REVIEW: Fukú Americanus

By AMANDA MARTINEZ

If you haven’t heard of Junot Díaz’s Pulitzer Prize winning novel The Brief Wondrous Life of Oscar Wao than it is quite possible that you have been stranded on an island (not the D.R.) for the last year and half.  The novel written by Dominican born author Junot Díaz has been such a hit in the Mission District that it was near impossible for the more than seven Valencia bookstores to keep the book in stock this Christmas.

Campo Santo Theatre Company’s premiere of the stage adaptation Fukú Americanus, sold out on Thursday night proving that audiences still can’t get enough of the story.

Like the book, the play developed and directed by Campo Santo’s Sean San José, and co-directed by Marc Bamuthi Joséph illustrates the turmoil of growing up while simultaneously coming to terms with cross cultural identity, messy family secrets, and unrequited love.

The play centers around the book’s lead character Oscar, an over weight “ghetto nerd” who is convinced he will die a virgin –a characteristic his sex crazed tío describes as “very un-Dominican of him.” He fears his fate is sealed by a long-standing curse otherwise known as a “Fuku” that has followed him from his home country, the Dominican Republic to New Jersey.

Oscar finds refuge in his passion for science fiction and fantasy and navigates his life journey by writing books. Each chapter allows the audience to enter the culture, chaos, and comedy of Dominican family life both in New Jersey and Santo Domingo.

Oscar’s portrayal by Brian Rivera is sincere and although you know his character is self-defeating and at times awkward you still have your fingers crossed that he will get laid. Rivera’s own panza (belly), makes it easier to believe that he really is Oscar Wao.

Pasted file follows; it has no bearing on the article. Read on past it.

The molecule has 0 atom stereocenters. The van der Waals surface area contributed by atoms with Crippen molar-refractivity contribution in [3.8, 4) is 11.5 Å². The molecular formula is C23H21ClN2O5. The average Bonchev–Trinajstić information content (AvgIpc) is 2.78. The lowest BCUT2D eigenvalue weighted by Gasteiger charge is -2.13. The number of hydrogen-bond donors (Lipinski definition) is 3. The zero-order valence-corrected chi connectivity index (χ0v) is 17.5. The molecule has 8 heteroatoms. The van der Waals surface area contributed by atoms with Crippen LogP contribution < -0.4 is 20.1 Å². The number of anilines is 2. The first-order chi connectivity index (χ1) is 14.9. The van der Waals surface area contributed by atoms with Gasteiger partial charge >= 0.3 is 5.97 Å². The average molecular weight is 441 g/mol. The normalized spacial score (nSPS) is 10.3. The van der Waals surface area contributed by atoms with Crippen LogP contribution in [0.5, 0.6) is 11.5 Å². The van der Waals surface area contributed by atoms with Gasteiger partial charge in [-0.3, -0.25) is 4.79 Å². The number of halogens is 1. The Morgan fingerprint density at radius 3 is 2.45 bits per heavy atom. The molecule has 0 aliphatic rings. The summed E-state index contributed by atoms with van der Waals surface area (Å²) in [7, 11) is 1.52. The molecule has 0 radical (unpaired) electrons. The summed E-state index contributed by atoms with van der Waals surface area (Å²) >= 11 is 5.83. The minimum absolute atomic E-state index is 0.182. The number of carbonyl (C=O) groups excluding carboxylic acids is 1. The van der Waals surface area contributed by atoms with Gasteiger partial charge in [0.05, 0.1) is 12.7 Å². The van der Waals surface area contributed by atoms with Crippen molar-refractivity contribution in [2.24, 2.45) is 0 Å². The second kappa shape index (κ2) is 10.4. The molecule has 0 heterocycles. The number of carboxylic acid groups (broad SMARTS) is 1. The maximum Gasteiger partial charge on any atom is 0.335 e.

From left to right actors: Carlos Aguirre, Brian Rivera and Vanessa Cota.  Photo credit: Rebeka Rodriguez.

From left to right actors: Carlos Aguirre, Brian Rivera and Vanessa Cota. Photo credit: Rebeka Rodriguez.

Oscar’s character is deepened by the other five cast members, who take on multiple roles as uncle, grandmother, friend, lover, neighbor—and stage hands.

Biko Eisen-Martin, who plays the voice of reason and quasi narrator is especially good. As the only actor who never leaves the stage the show is dependant on his energy and it never flags.

But the heart of the story comes from Oscar’s sister Lola played by Vanessa Cota. Cota embodies the role of the overprotective sister and rebel daughter. Through strong, yet emotional monologues, Lola, smart and sassy, battles with her mother and gives shape the family’s troubles.

Performed on a moveable stage the size of your backyard porch the intimacy of the space gives you the sense of being in the lap of your own family drama. And reflective of our own Mission District community is the exchange of English and Spanish, resulting in lines like, “I don’t care about nada.”

Adding to the appeal of the show is the ability of the characters to give what some may see as a modern day history lesson of the Dominican Republic. The characters use raw language and a projector to effortlessly explain the effects of the Trujillo dictatorship and Dominican slang like pariguayo. (Party watcher, or a guy that is usually bad with ladies)  Diaz did the same by giving long footnotes a significant role in the book.

This play is not a skimpy, cliff notes version of the slim,  300 page book. It lasts more than 2 and ½ hours, and Sean San José draws heavily—and happily for the audience—on the novel’s dialogue.   Live hip hop beats and African drumming speed the pace.


Fukú Americanus runs through June 21, 2009, Intersection for the Arts,  446 Valencia Street between 15th and 16th Streets,  8pm. $15-25, www.theintersection.org,  415.626.2787 x.109. Thursday performances are “Pay-What-You-Can” performances (reservations required for all shows.)

3 Comments

  1. Too dope.

    Review was masterfully written!

    Salúd, desde Ciebalandia

  2. Qvato

    the first part does a fine job of condensing everything, but glosses some important details on the mother’s background. The second part wasn’t as good at condensing and caused more questions than provided answers. It also has no true conclusion, unlike the book. Still it really is worth seeing.

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